An exploration into the adult sibling relationships of individuals with learning disability with particular reference to autistic spectrum disorder

Author(s): Margaret P Sexton (O’Brien)

National Council for Special Education (Employer) and University of Birmingham(MEd Programme Dissertation)

Keywords: Autism, Sibling Relationhips, Adults, Learning Disability

(31 Jul 2009)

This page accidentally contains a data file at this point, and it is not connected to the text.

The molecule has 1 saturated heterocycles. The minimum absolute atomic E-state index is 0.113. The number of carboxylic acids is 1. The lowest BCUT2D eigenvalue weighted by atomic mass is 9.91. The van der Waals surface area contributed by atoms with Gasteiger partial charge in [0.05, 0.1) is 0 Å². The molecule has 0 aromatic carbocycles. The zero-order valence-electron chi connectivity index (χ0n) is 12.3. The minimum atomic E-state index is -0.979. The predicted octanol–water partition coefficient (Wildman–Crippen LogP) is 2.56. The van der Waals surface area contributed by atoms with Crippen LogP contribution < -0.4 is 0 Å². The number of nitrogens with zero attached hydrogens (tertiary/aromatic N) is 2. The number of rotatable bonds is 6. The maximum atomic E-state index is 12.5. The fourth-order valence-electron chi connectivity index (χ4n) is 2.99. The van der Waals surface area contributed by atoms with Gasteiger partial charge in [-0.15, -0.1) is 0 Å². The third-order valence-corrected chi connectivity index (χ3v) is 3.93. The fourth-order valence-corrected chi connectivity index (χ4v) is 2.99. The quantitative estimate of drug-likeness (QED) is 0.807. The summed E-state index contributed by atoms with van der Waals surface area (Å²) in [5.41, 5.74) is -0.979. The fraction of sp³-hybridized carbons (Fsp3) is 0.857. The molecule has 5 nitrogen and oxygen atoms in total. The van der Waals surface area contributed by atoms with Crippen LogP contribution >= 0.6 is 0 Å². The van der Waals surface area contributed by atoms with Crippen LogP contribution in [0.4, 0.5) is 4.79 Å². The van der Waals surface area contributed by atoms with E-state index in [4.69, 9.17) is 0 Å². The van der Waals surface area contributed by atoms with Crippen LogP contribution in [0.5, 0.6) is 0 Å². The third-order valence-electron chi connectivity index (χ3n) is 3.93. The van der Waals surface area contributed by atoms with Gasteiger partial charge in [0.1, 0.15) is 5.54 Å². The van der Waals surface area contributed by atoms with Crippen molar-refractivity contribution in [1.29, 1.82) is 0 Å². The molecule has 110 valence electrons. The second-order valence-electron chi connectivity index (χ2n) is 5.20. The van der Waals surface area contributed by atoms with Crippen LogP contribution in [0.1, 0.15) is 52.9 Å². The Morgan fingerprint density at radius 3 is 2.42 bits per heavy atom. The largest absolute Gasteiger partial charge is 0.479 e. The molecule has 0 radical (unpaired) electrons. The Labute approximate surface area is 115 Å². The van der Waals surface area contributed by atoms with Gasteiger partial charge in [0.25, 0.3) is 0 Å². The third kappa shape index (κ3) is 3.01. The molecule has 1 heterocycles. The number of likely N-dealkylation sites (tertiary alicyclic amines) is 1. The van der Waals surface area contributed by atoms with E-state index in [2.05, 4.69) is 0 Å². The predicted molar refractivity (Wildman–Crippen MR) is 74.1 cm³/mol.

The current study aimed to explore the impact of the social deficits typical of autism on the adult sibling relationships. The study obtained the personal perspectives of five adults with a brother/sister with autism and learning disability who lived in the greater Dublin area. In order to isolate this effect from those related to the associated learning disability, a comparison group of five siblings of adults with Down syndrome or other non specified learning disability was included. The perspectives gathered ranged from the experiences of growing up with a child with disability through to predicted care involvement. The personal accounts were collected using a qualitative semi-structured interview and adult sibling relationship measurement. The data was analysed for recurring themes and relationships. The researcher discovered that there are too many complex interlocking factors that influence the adult sibling relationship including past experiences, parental attitudes and expectations, other family commitments, gender and geographical proximity. In the context of any learning disability, the adult sibling relationship was confirmed as being less egalitarian or reciprocal and that the sibling bond is more salient and active than for typically developing adult sibling relationships. Finally, the central assertion that sibling relationships were hampered by autism was inconclusive. However, the participants were very positive in their descriptions of the social skills of their sibling with autism. Further investigation into this area is required.



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